Larry came from three generations of a theatrical family, Henry Parker was born in Ilfracombe in 1892. Interested in show business from an early age he appeared with his father, a professional teacher of swimming, in displays for the visitors to that Edwardian seaside resort. He also appeared in local concert parties.
Hi Father turned professional before World War I, touring in fit-up and theatres, mostly in comedy parts. He saw service during the war as a Lewis Gunner in France. In periods behind the lines he formed a concert party, entertaining fellow soldiers. Wounded in 1918 he returned to England and became a Lewis Gun instructor. After demobilization he returned to his career as an actor, touring in plays and working in ‘Stock’ – the name at that time for what became ‘Repertory’. He met Mary Kinloch when they appeared together and they married during a season in Kettering in 1926. After their marriage they never took separate engagements.
Mary Kinloch was born into a theatrical family in 1891 in Twickenham. Convent educated, she travelled to Italy as a teenager and became ‘an English companion’ to the children of a wealthy family in Bologna. On returning to England she followed her parents into the theatre and toured in plays, including seasons with Henry Chatell, a theatre actor/manager who specialized in ‘imaginary kingdom’ plays, made popular at the time by the success of ‘The Prisoner of Zenda’ and similar stories. During World War I she toured in a patriotic drama entitled ‘The Girl Who Sank The German Navy’.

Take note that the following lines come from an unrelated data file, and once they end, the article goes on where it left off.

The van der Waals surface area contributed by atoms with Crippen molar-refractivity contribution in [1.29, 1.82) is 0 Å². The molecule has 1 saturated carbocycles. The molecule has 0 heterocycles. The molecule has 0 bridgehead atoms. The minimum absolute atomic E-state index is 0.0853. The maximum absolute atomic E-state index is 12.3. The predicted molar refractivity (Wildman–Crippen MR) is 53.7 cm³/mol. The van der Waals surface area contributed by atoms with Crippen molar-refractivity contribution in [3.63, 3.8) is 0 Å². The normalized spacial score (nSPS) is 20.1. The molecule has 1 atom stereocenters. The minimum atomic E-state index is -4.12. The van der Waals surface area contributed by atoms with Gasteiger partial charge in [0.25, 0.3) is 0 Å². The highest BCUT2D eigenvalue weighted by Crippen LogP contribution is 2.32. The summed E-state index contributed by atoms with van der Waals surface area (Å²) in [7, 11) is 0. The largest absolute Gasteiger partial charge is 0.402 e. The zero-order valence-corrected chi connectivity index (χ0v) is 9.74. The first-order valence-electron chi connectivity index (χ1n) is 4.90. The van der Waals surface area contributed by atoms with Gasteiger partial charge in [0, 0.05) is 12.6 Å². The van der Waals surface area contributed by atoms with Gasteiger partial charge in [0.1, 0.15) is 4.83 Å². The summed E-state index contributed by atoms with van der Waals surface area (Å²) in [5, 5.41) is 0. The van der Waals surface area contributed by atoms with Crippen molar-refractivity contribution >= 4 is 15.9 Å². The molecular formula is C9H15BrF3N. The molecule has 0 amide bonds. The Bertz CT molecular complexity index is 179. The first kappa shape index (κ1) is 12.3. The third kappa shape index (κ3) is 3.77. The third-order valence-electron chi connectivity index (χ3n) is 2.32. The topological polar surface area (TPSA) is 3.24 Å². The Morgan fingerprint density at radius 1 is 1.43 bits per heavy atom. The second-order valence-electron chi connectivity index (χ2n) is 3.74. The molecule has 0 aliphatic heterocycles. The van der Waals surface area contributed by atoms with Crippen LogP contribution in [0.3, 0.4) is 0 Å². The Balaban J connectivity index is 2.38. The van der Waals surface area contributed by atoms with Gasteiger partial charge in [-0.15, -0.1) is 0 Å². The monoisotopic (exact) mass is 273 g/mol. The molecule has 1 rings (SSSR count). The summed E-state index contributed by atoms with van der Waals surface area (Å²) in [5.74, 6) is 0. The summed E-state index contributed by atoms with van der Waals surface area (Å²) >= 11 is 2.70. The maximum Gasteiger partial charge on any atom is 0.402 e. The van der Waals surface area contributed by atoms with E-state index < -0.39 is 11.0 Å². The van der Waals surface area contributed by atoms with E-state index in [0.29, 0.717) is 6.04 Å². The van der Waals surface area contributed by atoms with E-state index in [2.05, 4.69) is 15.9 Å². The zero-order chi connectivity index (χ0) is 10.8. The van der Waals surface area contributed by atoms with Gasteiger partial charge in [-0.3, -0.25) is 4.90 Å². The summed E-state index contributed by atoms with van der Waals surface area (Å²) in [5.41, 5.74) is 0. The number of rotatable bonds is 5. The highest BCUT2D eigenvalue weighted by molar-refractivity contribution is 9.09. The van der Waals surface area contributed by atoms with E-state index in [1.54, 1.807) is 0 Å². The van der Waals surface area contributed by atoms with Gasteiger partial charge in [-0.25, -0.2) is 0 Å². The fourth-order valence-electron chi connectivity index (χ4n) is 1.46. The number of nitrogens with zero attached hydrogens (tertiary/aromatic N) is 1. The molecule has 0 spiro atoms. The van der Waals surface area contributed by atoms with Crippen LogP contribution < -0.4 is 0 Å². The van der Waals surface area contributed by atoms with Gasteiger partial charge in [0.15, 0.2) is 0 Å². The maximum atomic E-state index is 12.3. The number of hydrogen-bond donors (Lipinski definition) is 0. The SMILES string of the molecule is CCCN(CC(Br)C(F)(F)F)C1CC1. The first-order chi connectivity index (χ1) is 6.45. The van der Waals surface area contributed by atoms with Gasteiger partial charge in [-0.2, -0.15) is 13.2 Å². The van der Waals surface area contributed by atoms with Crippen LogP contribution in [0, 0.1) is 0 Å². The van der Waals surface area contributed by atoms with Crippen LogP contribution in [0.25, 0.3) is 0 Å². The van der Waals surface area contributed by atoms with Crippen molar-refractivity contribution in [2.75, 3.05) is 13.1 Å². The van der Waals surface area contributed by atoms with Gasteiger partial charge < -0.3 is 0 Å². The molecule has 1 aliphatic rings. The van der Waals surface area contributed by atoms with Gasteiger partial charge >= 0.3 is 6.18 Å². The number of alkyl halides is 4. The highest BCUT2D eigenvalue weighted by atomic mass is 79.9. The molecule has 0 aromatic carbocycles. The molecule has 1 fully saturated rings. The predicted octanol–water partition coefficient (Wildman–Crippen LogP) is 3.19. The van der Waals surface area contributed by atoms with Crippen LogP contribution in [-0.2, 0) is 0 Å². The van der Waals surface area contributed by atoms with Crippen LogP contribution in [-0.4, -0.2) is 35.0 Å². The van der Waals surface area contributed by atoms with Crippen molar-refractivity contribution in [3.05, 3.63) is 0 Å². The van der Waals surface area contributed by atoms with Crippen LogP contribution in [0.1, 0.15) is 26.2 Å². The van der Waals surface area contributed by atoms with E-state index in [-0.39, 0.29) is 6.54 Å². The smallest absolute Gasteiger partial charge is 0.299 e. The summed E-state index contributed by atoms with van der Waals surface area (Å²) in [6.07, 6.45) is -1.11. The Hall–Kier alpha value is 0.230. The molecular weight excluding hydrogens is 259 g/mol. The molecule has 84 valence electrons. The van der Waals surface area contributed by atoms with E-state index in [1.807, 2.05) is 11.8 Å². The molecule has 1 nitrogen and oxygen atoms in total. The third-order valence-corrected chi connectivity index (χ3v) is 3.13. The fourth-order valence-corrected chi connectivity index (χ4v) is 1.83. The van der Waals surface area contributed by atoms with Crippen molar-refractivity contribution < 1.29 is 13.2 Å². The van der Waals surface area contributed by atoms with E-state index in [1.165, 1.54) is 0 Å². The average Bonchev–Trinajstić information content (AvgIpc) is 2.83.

In the 1920’s and 1930’s they worked for Frank Fortescue and Alfred Denville. Both managements ran seasons of popular plays throughout the U.K. in what became known as ‘weekly rep’. Almost every town and city in the country had either a ‘touring date’ (for plays) or a theatre with a resident company. Some had both. The heyday of these local theatres began to wane with the coming of talking pictures. In 1935 they left England and joined the West Highland Players in Scotland. The company closed in 1940 and they formed their own company, The Kinloch Players in 1941.
When the Kinloch Players closed in 1957, they remained in Scotland until 1959, when they moved to Selling, in Kent, where they lived in retirement in a thatched cottage, their first and only permanent home in nearly fifty years in the theatre.